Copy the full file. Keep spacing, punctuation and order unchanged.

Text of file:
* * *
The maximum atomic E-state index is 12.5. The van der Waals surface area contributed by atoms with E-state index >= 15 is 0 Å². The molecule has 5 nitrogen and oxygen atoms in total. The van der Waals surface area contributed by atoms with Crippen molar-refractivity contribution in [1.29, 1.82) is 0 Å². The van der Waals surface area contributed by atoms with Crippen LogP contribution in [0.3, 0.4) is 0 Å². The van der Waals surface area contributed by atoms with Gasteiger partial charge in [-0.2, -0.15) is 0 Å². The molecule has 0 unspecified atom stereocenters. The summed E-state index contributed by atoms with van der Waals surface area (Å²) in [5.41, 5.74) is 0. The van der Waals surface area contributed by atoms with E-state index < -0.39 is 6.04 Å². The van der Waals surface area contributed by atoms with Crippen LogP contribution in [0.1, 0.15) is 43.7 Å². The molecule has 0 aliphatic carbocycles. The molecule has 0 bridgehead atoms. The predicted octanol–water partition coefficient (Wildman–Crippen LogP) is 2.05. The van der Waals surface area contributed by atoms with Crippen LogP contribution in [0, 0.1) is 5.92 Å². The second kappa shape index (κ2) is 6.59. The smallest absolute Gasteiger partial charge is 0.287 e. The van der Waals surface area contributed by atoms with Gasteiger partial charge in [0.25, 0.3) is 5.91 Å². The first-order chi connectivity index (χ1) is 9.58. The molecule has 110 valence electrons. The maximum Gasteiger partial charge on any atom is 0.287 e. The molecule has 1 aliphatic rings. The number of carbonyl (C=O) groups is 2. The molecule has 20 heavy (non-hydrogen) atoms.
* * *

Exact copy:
The maximum atomic E-state index is 12.5. The van der Waals surface area contributed by atoms with E-state index >= 15 is 0 Å². The molecule has 5 nitrogen and oxygen atoms in total. The van der Waals surface area contributed by atoms with Crippen molar-refractivity contribution in [1.29, 1.82) is 0 Å². The van der Waals surface area contributed by atoms with Crippen LogP contribution in [0.3, 0.4) is 0 Å². The van der Waals surface area contributed by atoms with Gasteiger partial charge in [-0.2, -0.15) is 0 Å². The molecule has 0 unspecified atom stereocenters. The summed E-state index contributed by atoms with van der Waals surface area (Å²) in [5.41, 5.74) is 0. The van der Waals surface area contributed by atoms with E-state index < -0.39 is 6.04 Å². The van der Waals surface area contributed by atoms with Crippen LogP contribution in [0.1, 0.15) is 43.7 Å². The molecule has 0 aliphatic carbocycles. The molecule has 0 bridgehead atoms. The predicted octanol–water partition coefficient (Wildman–Crippen LogP) is 2.05. The van der Waals surface area contributed by atoms with Crippen LogP contribution in [0, 0.1) is 5.92 Å². The second kappa shape index (κ2) is 6.59. The smallest absolute Gasteiger partial charge is 0.287 e. The van der Waals surface area contributed by atoms with Gasteiger partial charge in [0.25, 0.3) is 5.91 Å². The first-order chi connectivity index (χ1) is 9.58. The molecule has 110 valence electrons. The maximum Gasteiger partial charge on any atom is 0.287 e. The molecule has 1 aliphatic rings. The number of carbonyl (C=O) groups is 2. The molecule has 20 heavy (non-hydrogen) atoms.